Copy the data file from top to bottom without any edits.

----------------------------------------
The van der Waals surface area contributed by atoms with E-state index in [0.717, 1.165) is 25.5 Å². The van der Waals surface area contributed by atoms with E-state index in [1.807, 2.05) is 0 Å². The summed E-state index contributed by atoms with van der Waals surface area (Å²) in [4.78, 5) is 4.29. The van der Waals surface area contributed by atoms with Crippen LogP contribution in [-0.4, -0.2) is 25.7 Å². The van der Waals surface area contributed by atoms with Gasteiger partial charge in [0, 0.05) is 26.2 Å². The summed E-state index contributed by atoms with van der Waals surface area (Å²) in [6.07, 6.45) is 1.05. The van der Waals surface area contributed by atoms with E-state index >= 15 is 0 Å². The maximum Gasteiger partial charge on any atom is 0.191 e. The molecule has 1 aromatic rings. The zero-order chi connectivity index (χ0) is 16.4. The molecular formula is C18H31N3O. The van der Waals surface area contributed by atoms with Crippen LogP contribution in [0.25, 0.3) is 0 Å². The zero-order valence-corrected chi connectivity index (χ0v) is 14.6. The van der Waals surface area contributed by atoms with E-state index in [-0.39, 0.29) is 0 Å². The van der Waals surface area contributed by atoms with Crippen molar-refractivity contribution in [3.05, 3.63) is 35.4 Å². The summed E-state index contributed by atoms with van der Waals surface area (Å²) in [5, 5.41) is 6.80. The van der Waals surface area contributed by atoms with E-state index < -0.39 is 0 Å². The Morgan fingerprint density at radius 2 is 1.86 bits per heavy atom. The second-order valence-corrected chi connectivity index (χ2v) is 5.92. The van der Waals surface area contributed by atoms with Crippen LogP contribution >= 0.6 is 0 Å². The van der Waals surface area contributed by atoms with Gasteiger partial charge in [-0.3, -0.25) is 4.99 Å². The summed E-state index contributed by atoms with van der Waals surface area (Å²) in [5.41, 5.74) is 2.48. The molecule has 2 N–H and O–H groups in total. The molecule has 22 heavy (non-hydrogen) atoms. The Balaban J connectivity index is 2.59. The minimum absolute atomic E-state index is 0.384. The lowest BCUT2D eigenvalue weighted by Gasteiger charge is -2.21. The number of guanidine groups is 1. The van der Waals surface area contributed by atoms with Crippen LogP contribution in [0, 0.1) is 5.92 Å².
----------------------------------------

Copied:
The van der Waals surface area contributed by atoms with E-state index in [0.717, 1.165) is 25.5 Å². The van der Waals surface area contributed by atoms with E-state index in [1.807, 2.05) is 0 Å². The summed E-state index contributed by atoms with van der Waals surface area (Å²) in [4.78, 5) is 4.29. The van der Waals surface area contributed by atoms with Crippen LogP contribution in [-0.4, -0.2) is 25.7 Å². The van der Waals surface area contributed by atoms with Gasteiger partial charge in [0, 0.05) is 26.2 Å². The summed E-state index contributed by atoms with van der Waals surface area (Å²) in [6.07, 6.45) is 1.05. The van der Waals surface area contributed by atoms with E-state index >= 15 is 0 Å². The maximum Gasteiger partial charge on any atom is 0.191 e. The molecule has 1 aromatic rings. The zero-order chi connectivity index (χ0) is 16.4. The molecular formula is C18H31N3O. The van der Waals surface area contributed by atoms with Crippen LogP contribution in [0.25, 0.3) is 0 Å². The zero-order valence-corrected chi connectivity index (χ0v) is 14.6. The van der Waals surface area contributed by atoms with E-state index in [-0.39, 0.29) is 0 Å². The van der Waals surface area contributed by atoms with Crippen molar-refractivity contribution in [3.05, 3.63) is 35.4 Å². The summed E-state index contributed by atoms with van der Waals surface area (Å²) in [5, 5.41) is 6.80. The van der Waals surface area contributed by atoms with E-state index < -0.39 is 0 Å². The Morgan fingerprint density at radius 2 is 1.86 bits per heavy atom. The second-order valence-corrected chi connectivity index (χ2v) is 5.92. The van der Waals surface area contributed by atoms with Crippen LogP contribution >= 0.6 is 0 Å². The van der Waals surface area contributed by atoms with Gasteiger partial charge in [-0.3, -0.25) is 4.99 Å². The summed E-state index contributed by atoms with van der Waals surface area (Å²) in [5.41, 5.74) is 2.48. The molecule has 2 N–H and O–H groups in total. The molecule has 22 heavy (non-hydrogen) atoms. The Balaban J connectivity index is 2.59. The minimum absolute atomic E-state index is 0.384. The lowest BCUT2D eigenvalue weighted by Gasteiger charge is -2.21. The number of guanidine groups is 1. The van der Waals surface area contributed by atoms with Crippen LogP contribution in [0, 0.1) is 5.92 Å².